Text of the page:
Few biotechs have raced ahead in 2014 like Gilead Sciences (NASDAQ:GILD)has. The company's stock has soared around 50% so far this year. Gilead's red-hot hepatitis-C franchise is energizing investors. It received regulatory approval for its first oncology drug in July.
But can Gilead keep galloping forward? Here are three key things the company needs to do when it reports third-quarter financial results after market close on Tuesday.
1. Win the Sovaldi expectations game
There's no question that Gilead's hepatitis-C drug Sovaldi generated great numbers in the third quarter. In the first quarter, sales for the drug totaled more than $2.74 billion. That figure jumped to $3.48 billion in the second quarter. It's a foregone conclusion that Sovaldi should perform even better in the most recent quarter.
The challenge for Gilead is that these impressive results stoke high expectations from investors. It's possible that a solid quarter could still not be enough to satisfy some observers. Gilead's CFO Robin Washington cautioned in the company's second-quarter conference call that accurately predicting sales for its hep-C franchise is "very difficult."
On the other hand, expectations might not be high enough for Sovaldi. Some have worried that a potential payer backlash could impact sales for the drug. So far, though, that hasn't slowed Gilead's momentum. COO John Milligan noted in July that the company was seeing positive movement in the payer community with more dollars budgeted for Sovaldi in the second half of the year. Could an upside surprise be in store for the third quarter? Maybe so.
2. Maintain HIV juggernaut momentum
While the hepatitis-C market is garnering most of the buzz for Gilead these days, the company's prior success was driven primarily by its HIV drugs. Gilead's HIV franchise continues to be a juggernaut, with nine in 10 U.S. patients new to HIV treatment prescribed to one of Gilead's drugs in the second quarter.
HIV is still a critical component of Gilead's story. The company's five HIV drugs combined for revenue of $2.5 billion in the second quarter. A sluggish third quarter from these drugs could potentially offset positives from Sovaldi.
Is such a slowdown likely to happen? Probably not. While Atripla and Truvada aren't in high-growth mode, Stribild and Complera/Eviplera sales are booming. Nonetheless, Gilead's HIV franchise performance in the third quarter bears watching.
3. Control operating cost increases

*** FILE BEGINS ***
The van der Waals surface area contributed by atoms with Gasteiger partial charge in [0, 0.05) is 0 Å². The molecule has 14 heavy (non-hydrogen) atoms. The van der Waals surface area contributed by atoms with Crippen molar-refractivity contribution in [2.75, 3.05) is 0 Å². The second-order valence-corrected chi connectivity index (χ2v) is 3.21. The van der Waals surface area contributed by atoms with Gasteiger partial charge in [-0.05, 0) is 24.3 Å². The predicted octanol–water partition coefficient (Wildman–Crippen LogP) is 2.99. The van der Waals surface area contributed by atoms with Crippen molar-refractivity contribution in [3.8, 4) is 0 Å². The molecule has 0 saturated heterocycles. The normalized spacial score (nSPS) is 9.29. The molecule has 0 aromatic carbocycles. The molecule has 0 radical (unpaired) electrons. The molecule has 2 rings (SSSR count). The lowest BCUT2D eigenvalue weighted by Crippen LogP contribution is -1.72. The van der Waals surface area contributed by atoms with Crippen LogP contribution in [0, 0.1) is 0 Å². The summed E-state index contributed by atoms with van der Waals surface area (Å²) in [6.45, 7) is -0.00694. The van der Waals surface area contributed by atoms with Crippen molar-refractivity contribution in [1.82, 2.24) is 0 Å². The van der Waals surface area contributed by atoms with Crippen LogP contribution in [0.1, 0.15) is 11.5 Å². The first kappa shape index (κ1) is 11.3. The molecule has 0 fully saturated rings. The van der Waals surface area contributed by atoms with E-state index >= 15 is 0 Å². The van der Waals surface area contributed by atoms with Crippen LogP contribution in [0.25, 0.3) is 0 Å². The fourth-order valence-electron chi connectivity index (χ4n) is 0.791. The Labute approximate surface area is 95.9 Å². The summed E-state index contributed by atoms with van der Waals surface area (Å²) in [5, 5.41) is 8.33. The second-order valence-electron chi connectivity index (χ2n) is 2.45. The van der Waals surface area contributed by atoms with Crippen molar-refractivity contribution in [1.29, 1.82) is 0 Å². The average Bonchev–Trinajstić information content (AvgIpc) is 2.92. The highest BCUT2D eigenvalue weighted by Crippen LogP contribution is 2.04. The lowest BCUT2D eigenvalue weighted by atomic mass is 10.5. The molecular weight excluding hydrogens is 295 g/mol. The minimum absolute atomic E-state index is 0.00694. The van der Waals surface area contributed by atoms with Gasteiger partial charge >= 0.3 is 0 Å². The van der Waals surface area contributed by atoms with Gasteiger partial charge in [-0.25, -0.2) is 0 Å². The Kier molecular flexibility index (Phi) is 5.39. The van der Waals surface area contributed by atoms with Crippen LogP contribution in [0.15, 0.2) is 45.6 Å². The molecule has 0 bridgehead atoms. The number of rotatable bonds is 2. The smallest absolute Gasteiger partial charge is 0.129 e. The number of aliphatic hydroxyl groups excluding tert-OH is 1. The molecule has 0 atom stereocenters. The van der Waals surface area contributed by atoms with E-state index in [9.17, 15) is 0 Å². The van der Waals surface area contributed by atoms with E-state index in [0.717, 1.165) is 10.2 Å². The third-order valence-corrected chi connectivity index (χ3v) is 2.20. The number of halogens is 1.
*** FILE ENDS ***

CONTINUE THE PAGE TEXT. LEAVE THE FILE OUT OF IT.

Perhaps the most important thing to watch with Gilead outside of Sovaldi's sales, however, is how much operating costs shot up during the third quarter. Gilead noted in its last earnings conference call that costs are expected to rise during the second half of the year.
The launch of Sovaldi and ramp-up to launch its successor hep-C combo, Harvoni, no doubt contributed to higher operating costs. Gilead also has been spending to launch its first oncology drug, Zydelig, which received FDA approval in July to treat patients with relapsed chronic lymphocytic leukemia in combination with Roche's Rituxan.
Gilead also expects higher costs related to research and development during the second half of 2014. The biotech has clinical studies underway in hepatitis-C, HIV, inflammation and respiratory therapeutic areas. It's possible that all of this higher spending could be enough to cause some to be disappointed in Gilead's bottom line for the third quarter.
Horse races and marathons
Any of the above three factors could make a difference in how Gilead's stock fluctuates in the short term. However, investing is more like a marathon than a horse race. It's the long term that matters.
Gilead's stock could climb -- or fall -- by several percentage points after the company's third-quarter results. Remember, though, that this same stock is up around 1,200% during the last 10 years. Thinking with a marathon perspective rather than a horse race perspective is the best winning strategy.
Keith Speights owns shares of Gilead Sciences. The Motley Fool recommends Gilead Sciences. The Motley Fool owns shares of Gilead Sciences. Try any of our Foolish newsletter services free for 30 days. We Fools may not all hold the same opinions, but we all believe that considering a diverse range of insights makes us better investors. The Motley Fool has a disclosure policy.